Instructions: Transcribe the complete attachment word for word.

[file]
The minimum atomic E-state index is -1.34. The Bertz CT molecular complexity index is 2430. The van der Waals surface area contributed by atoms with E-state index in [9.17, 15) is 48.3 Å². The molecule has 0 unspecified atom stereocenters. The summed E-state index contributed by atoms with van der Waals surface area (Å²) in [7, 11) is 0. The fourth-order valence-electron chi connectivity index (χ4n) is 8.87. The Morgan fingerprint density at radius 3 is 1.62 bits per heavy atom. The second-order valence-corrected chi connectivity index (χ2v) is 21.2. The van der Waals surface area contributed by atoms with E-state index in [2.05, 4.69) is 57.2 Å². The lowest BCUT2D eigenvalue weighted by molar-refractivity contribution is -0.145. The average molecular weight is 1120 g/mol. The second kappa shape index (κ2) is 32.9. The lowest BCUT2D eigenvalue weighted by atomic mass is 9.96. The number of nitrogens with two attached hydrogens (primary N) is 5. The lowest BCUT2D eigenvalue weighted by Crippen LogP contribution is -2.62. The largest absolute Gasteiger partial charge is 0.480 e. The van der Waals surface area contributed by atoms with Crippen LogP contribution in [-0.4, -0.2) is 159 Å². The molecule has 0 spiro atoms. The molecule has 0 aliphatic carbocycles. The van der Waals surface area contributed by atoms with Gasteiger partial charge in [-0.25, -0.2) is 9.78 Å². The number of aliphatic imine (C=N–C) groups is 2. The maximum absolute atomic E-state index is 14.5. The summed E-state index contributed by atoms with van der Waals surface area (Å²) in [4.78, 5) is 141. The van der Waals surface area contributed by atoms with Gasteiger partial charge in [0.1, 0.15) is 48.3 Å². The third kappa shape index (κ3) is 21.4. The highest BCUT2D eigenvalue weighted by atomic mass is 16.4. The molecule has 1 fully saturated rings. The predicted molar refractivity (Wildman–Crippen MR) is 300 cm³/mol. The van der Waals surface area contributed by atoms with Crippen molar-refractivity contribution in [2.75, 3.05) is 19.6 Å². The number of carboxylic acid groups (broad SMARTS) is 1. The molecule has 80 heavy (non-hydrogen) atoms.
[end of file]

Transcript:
The minimum atomic E-state index is -1.34. The Bertz CT molecular complexity index is 2430. The van der Waals surface area contributed by atoms with E-state index in [9.17, 15) is 48.3 Å². The molecule has 0 unspecified atom stereocenters. The summed E-state index contributed by atoms with van der Waals surface area (Å²) in [7, 11) is 0. The fourth-order valence-electron chi connectivity index (χ4n) is 8.87. The Morgan fingerprint density at radius 3 is 1.62 bits per heavy atom. The second-order valence-corrected chi connectivity index (χ2v) is 21.2. The van der Waals surface area contributed by atoms with E-state index in [2.05, 4.69) is 57.2 Å². The lowest BCUT2D eigenvalue weighted by molar-refractivity contribution is -0.145. The average molecular weight is 1120 g/mol. The second kappa shape index (κ2) is 32.9. The lowest BCUT2D eigenvalue weighted by atomic mass is 9.96. The number of nitrogens with two attached hydrogens (primary N) is 5. The lowest BCUT2D eigenvalue weighted by Crippen LogP contribution is -2.62. The largest absolute Gasteiger partial charge is 0.480 e. The van der Waals surface area contributed by atoms with Crippen LogP contribution in [-0.4, -0.2) is 159 Å². The molecule has 0 spiro atoms. The molecule has 0 aliphatic carbocycles. The van der Waals surface area contributed by atoms with Gasteiger partial charge in [-0.25, -0.2) is 9.78 Å². The number of aliphatic imine (C=N–C) groups is 2. The maximum absolute atomic E-state index is 14.5. The summed E-state index contributed by atoms with van der Waals surface area (Å²) in [4.78, 5) is 141. The van der Waals surface area contributed by atoms with Gasteiger partial charge in [0.1, 0.15) is 48.3 Å². The third kappa shape index (κ3) is 21.4. The highest BCUT2D eigenvalue weighted by atomic mass is 16.4. The molecule has 1 fully saturated rings. The predicted molar refractivity (Wildman–Crippen MR) is 300 cm³/mol. The van der Waals surface area contributed by atoms with Crippen molar-refractivity contribution in [2.75, 3.05) is 19.6 Å². The number of carboxylic acid groups (broad SMARTS) is 1. The molecule has 80 heavy (non-hydrogen) atoms.